Transit officials said human error, not a track defect, is to blame for a subway train derailment in New York City on Tuesday morning that injured nearly three dozen people and caused major delays.
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The incident occurred just before 10 a.m. ET Tuesday as a southbound A train approached the 125th Street station in Harlem. The eight-car train suddenly came to a grinding halt just 200 feet from the station, causing the train to jerk violently and toss passengers to the floor. Two of the train's cars derailed and scraped the side of the subway tunnel, according to the Metropolitan Transportation Authority.
That A train was evacuated, as were three other trains in the same tunnel.
A preliminary investigation indicates the derailment was caused by "an improperly secured piece of replacement rail that was stored on the tracks," Metropolitan Transportation Authority chairman Joe Lhota and interim executive director Ronnie Hakim said in a joint statement late Tuesday night.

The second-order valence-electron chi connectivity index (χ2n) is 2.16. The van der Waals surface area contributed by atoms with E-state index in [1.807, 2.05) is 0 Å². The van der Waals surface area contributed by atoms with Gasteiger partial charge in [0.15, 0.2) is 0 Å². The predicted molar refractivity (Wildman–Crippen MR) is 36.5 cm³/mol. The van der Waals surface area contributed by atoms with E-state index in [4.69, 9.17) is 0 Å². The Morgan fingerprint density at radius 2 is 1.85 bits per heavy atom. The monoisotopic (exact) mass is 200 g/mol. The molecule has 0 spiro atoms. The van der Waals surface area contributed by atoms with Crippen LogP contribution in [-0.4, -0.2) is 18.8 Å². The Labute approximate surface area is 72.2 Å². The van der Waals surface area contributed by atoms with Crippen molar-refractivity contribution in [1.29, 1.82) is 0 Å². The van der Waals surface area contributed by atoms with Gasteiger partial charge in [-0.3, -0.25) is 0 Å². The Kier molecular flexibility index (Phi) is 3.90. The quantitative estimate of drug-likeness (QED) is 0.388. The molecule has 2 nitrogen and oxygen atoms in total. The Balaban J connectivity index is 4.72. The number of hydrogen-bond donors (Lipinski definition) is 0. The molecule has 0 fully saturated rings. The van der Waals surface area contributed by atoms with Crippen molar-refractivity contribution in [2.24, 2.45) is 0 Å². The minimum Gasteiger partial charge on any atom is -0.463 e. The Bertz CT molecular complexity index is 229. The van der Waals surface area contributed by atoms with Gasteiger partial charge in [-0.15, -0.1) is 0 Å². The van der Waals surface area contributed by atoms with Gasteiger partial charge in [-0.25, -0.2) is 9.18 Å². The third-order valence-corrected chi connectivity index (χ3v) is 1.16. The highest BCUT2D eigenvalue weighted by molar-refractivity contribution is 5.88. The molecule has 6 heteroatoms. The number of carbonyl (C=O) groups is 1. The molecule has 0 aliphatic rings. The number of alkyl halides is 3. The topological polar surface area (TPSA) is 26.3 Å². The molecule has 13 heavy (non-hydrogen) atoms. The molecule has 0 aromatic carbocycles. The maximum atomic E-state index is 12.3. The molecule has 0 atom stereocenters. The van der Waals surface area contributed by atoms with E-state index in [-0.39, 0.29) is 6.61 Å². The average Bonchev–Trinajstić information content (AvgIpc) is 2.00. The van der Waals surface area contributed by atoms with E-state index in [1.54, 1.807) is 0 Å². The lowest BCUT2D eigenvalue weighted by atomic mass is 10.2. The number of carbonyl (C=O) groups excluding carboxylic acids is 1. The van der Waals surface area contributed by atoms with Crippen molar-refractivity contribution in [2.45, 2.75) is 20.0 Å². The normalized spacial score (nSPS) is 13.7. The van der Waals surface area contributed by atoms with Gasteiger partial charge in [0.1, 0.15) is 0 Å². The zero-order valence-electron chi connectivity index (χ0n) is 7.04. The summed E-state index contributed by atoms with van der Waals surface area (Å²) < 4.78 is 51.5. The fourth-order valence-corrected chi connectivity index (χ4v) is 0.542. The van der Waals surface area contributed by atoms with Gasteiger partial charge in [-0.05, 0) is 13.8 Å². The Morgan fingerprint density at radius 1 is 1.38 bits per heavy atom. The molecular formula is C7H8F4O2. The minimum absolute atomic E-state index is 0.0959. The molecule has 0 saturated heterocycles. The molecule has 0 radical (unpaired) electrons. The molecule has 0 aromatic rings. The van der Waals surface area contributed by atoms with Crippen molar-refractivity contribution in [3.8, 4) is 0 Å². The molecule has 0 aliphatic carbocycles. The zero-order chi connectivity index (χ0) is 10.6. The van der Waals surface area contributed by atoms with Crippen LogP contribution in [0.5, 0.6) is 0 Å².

"Storing equipment in between tracks is a common practice employed by railroads across the country to accelerate rail repairs," Lhota and Hakin said in the joint statement. "The key to this being an effective and safe practice is making sure that the extra equipment is properly bolted down, which does not appear to have happened in this case."
New York City Transit crews are inspecting "every inch of rail to ensure that each and every replacement part is properly stored and secured," Lhota and Hakin said, adding that the investigation is ongoing.
At least 34 people were injured in the incident, according to the Metropolitan Transportation Authority. Lhota said most of the injuries involved smoke inhalation and none were life-threatening. The smoke was caused by sparks and the garbage and sanitation along the subway tracks.
The incident, described by the New York City Emergency Management Department as a partial derailment, also triggered a power outage affecting all six tracks from West 119th Street to West 125th Street.
ABC News' Aaron Katersky, Joshua Hoyos and Emily Shapiro contributed to this report.